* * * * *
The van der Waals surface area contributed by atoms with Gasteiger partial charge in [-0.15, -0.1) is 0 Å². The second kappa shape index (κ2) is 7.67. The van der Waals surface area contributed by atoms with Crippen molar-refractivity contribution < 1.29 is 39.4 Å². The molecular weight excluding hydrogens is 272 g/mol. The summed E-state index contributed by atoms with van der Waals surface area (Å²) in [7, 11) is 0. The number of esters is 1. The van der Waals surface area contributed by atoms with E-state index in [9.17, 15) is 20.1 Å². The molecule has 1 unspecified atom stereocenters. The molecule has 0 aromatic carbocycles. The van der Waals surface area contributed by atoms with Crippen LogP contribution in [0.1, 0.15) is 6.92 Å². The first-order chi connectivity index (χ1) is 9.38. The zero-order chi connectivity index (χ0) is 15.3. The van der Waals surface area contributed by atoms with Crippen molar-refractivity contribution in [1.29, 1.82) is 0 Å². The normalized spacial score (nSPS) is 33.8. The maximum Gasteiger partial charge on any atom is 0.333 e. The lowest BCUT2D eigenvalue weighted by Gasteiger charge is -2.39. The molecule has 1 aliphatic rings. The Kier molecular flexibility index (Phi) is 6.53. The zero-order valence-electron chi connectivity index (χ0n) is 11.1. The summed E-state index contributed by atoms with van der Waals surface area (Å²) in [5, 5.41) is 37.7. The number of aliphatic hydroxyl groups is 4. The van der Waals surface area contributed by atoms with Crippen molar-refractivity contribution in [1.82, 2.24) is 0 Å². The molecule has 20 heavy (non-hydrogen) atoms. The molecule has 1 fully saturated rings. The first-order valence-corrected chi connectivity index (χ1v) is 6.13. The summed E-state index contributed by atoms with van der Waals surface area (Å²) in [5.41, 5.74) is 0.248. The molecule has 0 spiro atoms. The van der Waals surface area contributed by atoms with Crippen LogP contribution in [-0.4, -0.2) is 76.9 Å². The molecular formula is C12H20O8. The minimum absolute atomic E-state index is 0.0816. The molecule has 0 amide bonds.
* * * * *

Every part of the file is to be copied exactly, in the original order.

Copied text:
The van der Waals surface area contributed by atoms with Gasteiger partial charge in [-0.15, -0.1) is 0 Å². The second kappa shape index (κ2) is 7.67. The van der Waals surface area contributed by atoms with Crippen molar-refractivity contribution < 1.29 is 39.4 Å². The molecular weight excluding hydrogens is 272 g/mol. The summed E-state index contributed by atoms with van der Waals surface area (Å²) in [7, 11) is 0. The number of esters is 1. The van der Waals surface area contributed by atoms with E-state index in [9.17, 15) is 20.1 Å². The molecule has 1 unspecified atom stereocenters. The molecule has 0 aromatic carbocycles. The van der Waals surface area contributed by atoms with Crippen LogP contribution in [0.1, 0.15) is 6.92 Å². The first-order chi connectivity index (χ1) is 9.38. The zero-order chi connectivity index (χ0) is 15.3. The van der Waals surface area contributed by atoms with Crippen molar-refractivity contribution in [1.29, 1.82) is 0 Å². The normalized spacial score (nSPS) is 33.8. The maximum Gasteiger partial charge on any atom is 0.333 e. The lowest BCUT2D eigenvalue weighted by Gasteiger charge is -2.39. The molecule has 1 aliphatic rings. The Kier molecular flexibility index (Phi) is 6.53. The zero-order valence-electron chi connectivity index (χ0n) is 11.1. The summed E-state index contributed by atoms with van der Waals surface area (Å²) in [5, 5.41) is 37.7. The number of aliphatic hydroxyl groups is 4. The van der Waals surface area contributed by atoms with Crippen molar-refractivity contribution in [1.82, 2.24) is 0 Å². The molecule has 20 heavy (non-hydrogen) atoms. The molecule has 1 fully saturated rings. The first-order valence-corrected chi connectivity index (χ1v) is 6.13. The summed E-state index contributed by atoms with van der Waals surface area (Å²) in [5.41, 5.74) is 0.248. The molecule has 0 spiro atoms. The van der Waals surface area contributed by atoms with Crippen LogP contribution in [-0.4, -0.2) is 76.9 Å². The molecular formula is C12H20O8. The minimum absolute atomic E-state index is 0.0816. The molecule has 0 amide bonds.